Martin O'Hagan

Martin O'Hagan
Martin O'Hagan

Owen Martin O'Hagan, (23 June 1950 – 28 September 2001) was an Irish investigative journalist from Lurgan, Northern Ireland. He was the most prominent journalist to be killed as a consequence of the Troubles and the only one to be specifically assassinated as a result of his work.



Martin O'Hagan's father served in the British Army. One of six children, he spent part of his childhood in the married quarters of military bases in Germany. His grandfather was also a soldier, and saw service at Dunkirk. O'Hagan's family returned to Lurgan when he was seven, and he was educated in the town, leaving after taking O-levels to work in his father's TV repair shop.

As a teenager, he joined the Official IRA's Lurgan unit. He was drawn to the Officials because of their then radical socialist-republican politics, and became active in their military wing. He was interned in 1971 and spent more than a year in the Official IRA compound at Long Kesh. After he was released in 1973, he was jailed for seven years for transporting guns, and was released in 1978.

He despised the sectarianism of Northern Ireland life and married a local Protestant girl, Marie Dukes, by whom he had three daughters. O'Hagan retained his socialist outlook throughout his life. He studied sociology at the Open University and the University of Ulster.

O'Hagan worked as a reporter for the tabloid newspaper The Sunday World. In this capacity, he wrote about a range of criminals and paramilitaries. He was also secretary of the Belfast branch of the National Union of Journalists at the time of his death. [1]


Notwithstanding his history with the Official IRA, Martin became accepted into the press community in Northern Ireland. His hard work quickly gaining him respect. In addition to his "insightful stories" on paramilitaries, he was known for "old-fashioned, muck-raking tabloid stories". He was known for exposing the private and sometimes seedy lifestyles of loyalists. One story included a picture of a well-known Orangeman, wearing regalia, beside one of the same man, found in a sex-contact publication, showing him naked. [2]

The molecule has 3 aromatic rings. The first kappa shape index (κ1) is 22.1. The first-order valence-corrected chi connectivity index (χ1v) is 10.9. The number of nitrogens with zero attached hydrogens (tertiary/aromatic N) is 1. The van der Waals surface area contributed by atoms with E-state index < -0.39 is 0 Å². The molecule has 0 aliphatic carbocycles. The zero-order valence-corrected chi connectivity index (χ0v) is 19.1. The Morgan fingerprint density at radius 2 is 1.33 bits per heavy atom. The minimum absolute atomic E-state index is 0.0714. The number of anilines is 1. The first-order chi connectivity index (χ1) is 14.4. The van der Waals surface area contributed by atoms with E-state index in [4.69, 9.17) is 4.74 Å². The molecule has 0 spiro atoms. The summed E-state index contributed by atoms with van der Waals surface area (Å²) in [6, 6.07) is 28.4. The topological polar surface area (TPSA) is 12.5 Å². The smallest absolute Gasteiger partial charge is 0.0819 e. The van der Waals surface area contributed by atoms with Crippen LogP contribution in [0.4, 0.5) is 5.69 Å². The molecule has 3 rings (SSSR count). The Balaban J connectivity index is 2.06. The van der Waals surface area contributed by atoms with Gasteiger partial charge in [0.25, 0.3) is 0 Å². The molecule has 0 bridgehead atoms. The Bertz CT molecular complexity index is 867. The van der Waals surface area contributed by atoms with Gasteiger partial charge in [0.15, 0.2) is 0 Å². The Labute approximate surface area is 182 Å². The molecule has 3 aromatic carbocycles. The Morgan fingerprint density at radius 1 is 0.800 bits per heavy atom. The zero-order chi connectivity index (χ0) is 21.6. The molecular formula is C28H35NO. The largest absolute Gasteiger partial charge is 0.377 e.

In the late 1980s he was prominently featured in the controversial Channel 4 documentary "The Committee", which made allegations of RUC collusion in loyalist murders of Roman Catholics. As a witness in a subsequent libel action against the producer of the program at the High court in London he said: "I have tried to be an independent and objective journalist but my conviction has hung over me like a sword, although I have always tried to be honest about it. "I have always tried to be squeaky clean because people will always try to cast this up in my face." [3]

Not all of his work was controversial. In the early 1990s he collaborated with several Portadown musicians and took over a talent competition previously run by the Ulster Star newspaper in Lisburn, turning it into a national event for Northern Ireland.

Martin would often throw paramilitaries by writing under an assumed name or by not naming the subject of his articles. He would instead use a nickname. The person would be described in great detail: appearance, habits, haunts, associates, type of car, etc. – everything but his name, but in the Who? column (a long running and sometimes hard hitting page of snippets in the newspaper) he would refer to the person by name in a way which would allow the reader to link both stories.

In the early 1990s, he wrote several pieces about the Ulster Volunteer Force's Mid Ulster Brigade. He coined the nickname, "the rat pack" for this group and "King Rat" for their leader Billy Wright. Wright founded the Loyalist Volunteer Force a breakaway loyalist faction. He was responsible for an attack on the Sunday World offices in Belfast and threatened to kill O'Hagan. Wright himself was assassinated by the Irish National Liberation Army in 1997.